Frog Lake National Historic Site commemorates a devastating event in Canadian history which ended with 15 deaths. The complicated relationship between the Prairie First Nations and the Canadian government is better understood by visiting this contemplative destination. It is an excellent educational historical site located on beautiful prairie landscape.
What Happened at Frog Lake
According to Canadian history, on April 2, 1885, some members of the Plains Cree attacked the settlement at Frog Lake and took three hostages. In response, the Canadian government sent in the Canadian Militia to take back the settlement. Nine people in the settlement died and six members of the Plains Cree were eventually tried and hanged for the attack. The town was burned down in the conflict. The details of what actually unfolded on this tragic day are unclear. Other accounts suggest that the conflict was between members of the Plains Cree and the local Indian Agent.
The attack was said to have been motivated by desperation within the Plains Cree people. They were suffering from a serious food shortage and the Canadian government had been withholding food rations from their tribe. These rations had been previously promised to them in Treaty 6.
Importance of Frog Lake National Historic Site
Frog Lake National Historic Site serves as both an important reminder of an historic event as well as a relevant archeological site. It gives visitors a glimpse into the long and complicated history between the Canadian government and Indigenous peoples. The archeological remains found at the site allow visitors to have a brief view as to what life was like in 1885 in this area.
What to Expect
Visitors to Frog Lake National Historic Site will find a commemorative cairn that was erected in 1924 as well as the small cemetery where seven of the people who died in the conflict were buried. The archeological remains of the settlement include depressions in the earth where the church, mill, milk house and stables had previously stood. Parts of the original wagon trails are also still visible.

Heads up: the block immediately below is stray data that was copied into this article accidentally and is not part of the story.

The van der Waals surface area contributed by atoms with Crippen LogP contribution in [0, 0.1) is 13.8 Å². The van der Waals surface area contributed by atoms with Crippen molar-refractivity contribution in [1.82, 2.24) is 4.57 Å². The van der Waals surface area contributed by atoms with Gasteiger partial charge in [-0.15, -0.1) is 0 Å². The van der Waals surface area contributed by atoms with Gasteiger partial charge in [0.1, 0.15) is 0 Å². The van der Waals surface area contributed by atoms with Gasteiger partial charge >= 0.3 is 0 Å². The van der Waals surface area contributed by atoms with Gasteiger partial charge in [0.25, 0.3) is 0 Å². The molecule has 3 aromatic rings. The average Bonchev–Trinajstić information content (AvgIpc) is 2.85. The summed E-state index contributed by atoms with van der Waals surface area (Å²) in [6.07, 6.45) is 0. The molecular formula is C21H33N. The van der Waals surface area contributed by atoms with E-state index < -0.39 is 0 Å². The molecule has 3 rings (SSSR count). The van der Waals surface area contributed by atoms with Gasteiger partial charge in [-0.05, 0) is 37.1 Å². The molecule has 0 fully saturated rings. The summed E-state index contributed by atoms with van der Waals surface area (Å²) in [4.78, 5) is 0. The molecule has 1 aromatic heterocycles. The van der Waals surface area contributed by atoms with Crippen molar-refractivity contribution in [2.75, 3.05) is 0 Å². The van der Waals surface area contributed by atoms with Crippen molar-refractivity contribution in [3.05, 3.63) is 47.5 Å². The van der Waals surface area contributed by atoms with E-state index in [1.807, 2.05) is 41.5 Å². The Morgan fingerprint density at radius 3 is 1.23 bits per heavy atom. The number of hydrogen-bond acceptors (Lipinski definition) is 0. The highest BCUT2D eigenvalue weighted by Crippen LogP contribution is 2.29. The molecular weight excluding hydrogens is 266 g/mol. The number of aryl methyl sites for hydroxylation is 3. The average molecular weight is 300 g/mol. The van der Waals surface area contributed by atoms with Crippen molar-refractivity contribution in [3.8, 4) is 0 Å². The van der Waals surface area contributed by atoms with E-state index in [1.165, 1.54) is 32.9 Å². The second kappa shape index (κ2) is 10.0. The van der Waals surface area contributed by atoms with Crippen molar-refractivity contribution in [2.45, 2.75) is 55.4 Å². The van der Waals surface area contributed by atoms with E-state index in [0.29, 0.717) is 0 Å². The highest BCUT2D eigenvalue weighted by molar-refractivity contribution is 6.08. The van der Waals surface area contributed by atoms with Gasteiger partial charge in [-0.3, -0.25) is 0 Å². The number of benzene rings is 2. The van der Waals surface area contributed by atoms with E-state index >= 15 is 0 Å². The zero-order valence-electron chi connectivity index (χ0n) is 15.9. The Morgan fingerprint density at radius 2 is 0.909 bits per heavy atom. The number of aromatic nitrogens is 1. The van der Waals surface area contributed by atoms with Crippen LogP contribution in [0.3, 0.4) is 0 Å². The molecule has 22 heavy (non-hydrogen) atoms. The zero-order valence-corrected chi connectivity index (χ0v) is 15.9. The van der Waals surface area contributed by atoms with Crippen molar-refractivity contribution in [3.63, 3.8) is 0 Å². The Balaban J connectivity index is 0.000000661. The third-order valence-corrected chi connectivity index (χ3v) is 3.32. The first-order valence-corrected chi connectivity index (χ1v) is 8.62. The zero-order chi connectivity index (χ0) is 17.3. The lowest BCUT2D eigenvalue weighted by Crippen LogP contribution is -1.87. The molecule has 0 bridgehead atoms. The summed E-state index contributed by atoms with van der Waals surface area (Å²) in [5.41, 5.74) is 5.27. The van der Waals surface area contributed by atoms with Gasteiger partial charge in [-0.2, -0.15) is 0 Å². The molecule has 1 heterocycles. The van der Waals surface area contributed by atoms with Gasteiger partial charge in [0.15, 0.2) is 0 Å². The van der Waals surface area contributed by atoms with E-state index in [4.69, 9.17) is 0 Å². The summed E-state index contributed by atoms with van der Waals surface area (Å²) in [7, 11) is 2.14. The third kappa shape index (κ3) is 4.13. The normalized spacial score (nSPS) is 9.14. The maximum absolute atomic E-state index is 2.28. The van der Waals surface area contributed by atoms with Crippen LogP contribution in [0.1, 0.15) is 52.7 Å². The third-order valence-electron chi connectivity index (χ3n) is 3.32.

Frog Lake National Historic Site features an interpretive trail through the area that gives visitors some insights into the tragic events. It is meant to be a contemplative destination.
Visiting the Historic Site
Frog Lake National Historic Site is located northwest of Lloydminster. Visitors can take the Yellowhead Highway to Highway 897 and turn north towards the First Nations Reserve of Frog Lake. The historic site is on the southern boundary of the Unipouheos 121 Indian Reserve.
There is no admission fee to visit Frog Lake National Historic Site and the road access is paved. It is open every day from sunrise until 11:00 pm and is an un-serviced national historic site that is looked after by Parks Canada.
Wendy Powell is a freelance writer and a contributor to Great West Media. This story was written for the Hot Summer Guide advertising feature. It is not written by and does not necessarily reflect the views of the editorial staff.